Tuesday, January 6, 2009

My Query Letter, Let Me Show You My Revision

All right, here's my revised query letter. As promised, I tried to move the focus away from the history and more to the characters and plot. I also paid special attention to showing Molly as an active participant in events, rather than as a bystander.

I think there's still a bit more work to do before the letter's ready to be sent out. I'm especially worried about "A mix of Coal Miner’s Daughter and Gunfight at the O.K. Corral." Does that work as a hook or is it patently ridiculous? And is it even accurate?

Dear [Agent Name Here],

1920. Matewan, West Virginia. It’s not easy being the woman of the house when you’re only twelve years old. It’s even harder when you’re living in a coal camp, caught up in one of the bloodiest strikes in American history. In the 89,000 word Young Adult novel, Surviving Matewan, courageous, headstrong, and absolutely afraid, Molly Anne McCoy is determined to keep her family together through it all.

When Molly’s mother dies in the Great Flu Pandemic of 1918, Molly has a choice: Step up and run the household or let her brothers and sister go into foster care. There’s just no way her father can raise a family on his own. That’d be women’s work. To Molly, it’s an easy decision. More than anything, her mother would have wanted the family to stay together. Molly’s certain of that. So she sets her childhood aside, quits school, and takes over the day to day running of the house.

Not that that’s an easy thing to do when her little brother Frankie keeps coming up with new and innovative ways to almost get himself killed and her little sister Gracie is throwing toys and tantrums. At least her brother Bobby is too busy reading and obsessing over creepy crawlies to cause her much trouble. Then there’s that awkward Billy Donohue boy Molly keeps running into. Molly’s starting to think he just might like her.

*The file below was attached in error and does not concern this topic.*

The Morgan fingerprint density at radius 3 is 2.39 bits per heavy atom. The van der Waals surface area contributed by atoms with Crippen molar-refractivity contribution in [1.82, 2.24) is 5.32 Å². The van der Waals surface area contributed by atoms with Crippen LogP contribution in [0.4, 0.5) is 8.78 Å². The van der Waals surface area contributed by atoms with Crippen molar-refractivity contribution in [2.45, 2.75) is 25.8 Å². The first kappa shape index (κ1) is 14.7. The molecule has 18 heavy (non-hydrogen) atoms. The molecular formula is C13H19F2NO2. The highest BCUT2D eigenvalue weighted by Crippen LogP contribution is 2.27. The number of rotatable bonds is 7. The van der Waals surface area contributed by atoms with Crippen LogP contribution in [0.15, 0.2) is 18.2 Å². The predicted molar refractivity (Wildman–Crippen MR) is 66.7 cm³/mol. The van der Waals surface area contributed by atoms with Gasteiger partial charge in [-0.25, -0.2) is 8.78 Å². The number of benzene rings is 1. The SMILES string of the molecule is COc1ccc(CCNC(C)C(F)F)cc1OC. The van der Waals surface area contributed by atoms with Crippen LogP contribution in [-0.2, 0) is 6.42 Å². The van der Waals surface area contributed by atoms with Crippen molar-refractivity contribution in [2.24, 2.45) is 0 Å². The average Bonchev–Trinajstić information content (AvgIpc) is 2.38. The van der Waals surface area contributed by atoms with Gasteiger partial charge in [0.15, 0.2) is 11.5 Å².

To make things worse, and there’s always something to make things worse, when the local miners, Molly’s father included, threaten to go on strike for better pay, life doesn’t just get harder, it gets more dangerous. Union rallies, gunfights in the street, banishment to a tent colony, and eventually, guerrilla warfare in the mountains. If Molly and her family are going to survive, she’ll have to use every ounce of her resourcefulness and strength to help see them through.

A mix of Coal Miner’s Daughter and Gunfight at the O.K. Corral, to my knowledge, no Middle Grade or Young Adult novel has ever been set specifically in the 1920-1921 strike.

I did my best to be faithful to actual events. In the course of my research I visited Matewan, went down into a mine, where I promptly discovered I was claustrophobic, spoke to experts and retired miners, waded through countless archives, and listened to oral histories from the people who lived and breathed the events themselves.

If interested in reviewing a partial or full manuscript, my e-mail address is xxxxxxxxxxxxxxxxx. Thank you for your consideration!


Melissa Barlow

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